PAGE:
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Cool process set to save cash in Castlegar

Group tour was held Jan. 20 at the Castlegar Complex. Pictured from left, Hakan Gronlund of H2O Vortex/Watreco, Jim Crockett of the CDRD, and Florian Gabriel of Swich Services, Canadian Technology Transfer Partner for REALice.  - Jim Sinclair
Group tour was held Jan. 20 at the Castlegar Complex. Pictured from left, Hakan Gronlund of H2O Vortex/Watreco, Jim Crockett of the CDRD, and Florian Gabriel of Swich Services, Canadian Technology Transfer Partner for REALice.
— image credit: Jim Sinclair

There’s nothing new about the idea of artificial ice, which has been around long enough for people to get pretty good at making it. Facilities like the Castlegar Community Complex take a lot of pride in creating a sheet that hockey players, figure skaters and the general public can feel good about competing and recreating upon.

Questions about ice quality were not the reason the RDCK operators of the complex, and FortisBC decided to be part of a pilot project to examine the performance of a Swedish innovation known as REALice.

The commodity has been in place at the complex for the last while, and it’s purposely not been publicized.

Castlegar and District Recreation Department, manager of recreation Jim Crockett says it’s been business (or pleasure) as usual at the rink, with no one really noticing any difference in the surface.

The REALice trial is a timely one, as the first use of the technology took place at the site of the recent World Junior Hockey Championships in Sweden.

“Nineteen ninety-eight was the first system we put in place, in Malmo,” said Hakan Gronlund, a man whose job it is to promote the ice technology worldwide. He and associate Florian Gabriel were in Castlegar on January 20 to meet with media. “We actually started marketing the product in 2008,” said Gronlund, adding that the original set-up in Malmo has worked flawlessly ever since ‘98.

“We became aware of REALice in July of 2012 and saw it as a great opportunity for ice rink operators to reduce the energy bills of municipalities,” stated FortisBC’s Sarah Smith, Director, Energy Efficiency and Conservation via email. “The traditional ice resurfacing process involves heating up water to remove impurities, then cooling it down to freezing. With the REALice equipment, the water is spun in a vortex, so doesn’t need to be heated up. By eliminating the need to heat the water, there’s the potential to significantly reduce the energy required to resurface ice.”

Jim Crockett, at the rink on Monday, says it’s part of an ongoing effort to be more efficient and cost effective at the complex.

“We’ve been working quite extensively on energy efficiencies in the building for the last couple of years. We’ve put some significant dollars in… and this is just one more step. Before we got the unit installed, Fortis representatives came and installed equipment into our system,” Crockett explained. “They were monitoring our ice conditions, the water temperature, how often we were flooding, and what was happening with our compressors. The steps were then taken to install the system.”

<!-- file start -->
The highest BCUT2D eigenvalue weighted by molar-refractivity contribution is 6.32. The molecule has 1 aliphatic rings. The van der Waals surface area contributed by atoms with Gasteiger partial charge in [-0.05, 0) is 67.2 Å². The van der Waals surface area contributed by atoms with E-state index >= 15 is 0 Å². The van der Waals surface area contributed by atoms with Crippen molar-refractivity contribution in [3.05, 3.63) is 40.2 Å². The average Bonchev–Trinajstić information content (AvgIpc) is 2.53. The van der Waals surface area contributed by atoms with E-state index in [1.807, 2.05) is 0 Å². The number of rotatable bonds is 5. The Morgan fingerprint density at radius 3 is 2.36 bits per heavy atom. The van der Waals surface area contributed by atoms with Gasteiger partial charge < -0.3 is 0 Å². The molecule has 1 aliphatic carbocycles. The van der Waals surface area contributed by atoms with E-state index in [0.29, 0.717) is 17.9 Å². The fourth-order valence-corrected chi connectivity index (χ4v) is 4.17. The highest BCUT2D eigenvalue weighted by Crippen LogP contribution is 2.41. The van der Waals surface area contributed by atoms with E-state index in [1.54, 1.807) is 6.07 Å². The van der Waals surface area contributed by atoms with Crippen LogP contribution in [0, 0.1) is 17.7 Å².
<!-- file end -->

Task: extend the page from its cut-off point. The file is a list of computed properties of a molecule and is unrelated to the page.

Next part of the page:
FortisBC’s Smith’s input continued, “To test the equipment, we invested $300,000 to fund this pilot program. We partnered with 10 ice rinks in cities and towns across the province, and are funding 100 per cent of the costs associated with installing the REALice technology.

“FortisBC’s role in this pilot is as an objective observer. We have installed monitoring equipment to measure and verify the manufacturer’s energy saving claims. Additionally, we’re tracking the quality of the ice through feedback from the ice operators and ice rink patrons.”

“I want to credit FortisBC for taking the lead here in British Columbia to introduce this technology,” stated Gabriel. “By putting out the rebate for the ten pilots, they have opened the door.”

There seems to be an abundance of pluses with the REALice, the use of which is becoming more and more widespread. For example, the high-profile outdoor classic type of hockey games, like the upcoming events in Vancouver and Los Angeles will be played on REALice, according to Gronlund.

And the benefits are just too appealing to discount.

 

“Not only are we saving by not heating the water, but we’re saving on the other side when we put the water down,” said Crockett. “We’re putting cold instead of hot water on the ice surface, so we’ll save on the compressor operation time, we’ll save on the maintenance of the compressors because they’re not running near as much. Overall, everything should be better. In addition, because the ice will be harder and more dense, we can raise the temperature of the ice as well, and still have the same quality, so again, we’ll be saving because we’ll be running at a higher, warmer temperature.”

 

Sarah Smith offered some estimates in her email message:

“We anticipate that the 10 ice rinks will realize a combined natural gas savings of 28,489 gigajoules over the 10 year life of the equipment – the equivalent to heating about 316 homes, or taking almost 300 cars off the road for an entire year.

“In terms of electricity, we anticipate 2,855,067 kilowatt hours of savings, the equivalent electricity needed to power 228 homes for a year.

We will be evaluating the results of the pilot in February.

If the predicted energy savings are realized, we plan to use the data to encourage the B.C. marketplace to adopt the new technology.”

 

Nelson, incidentally, is also part of this pilot REALice program along with rinks in Delta, Richmond, Prince George, Duncan, Kamloops, Kelowna and Vancouver.

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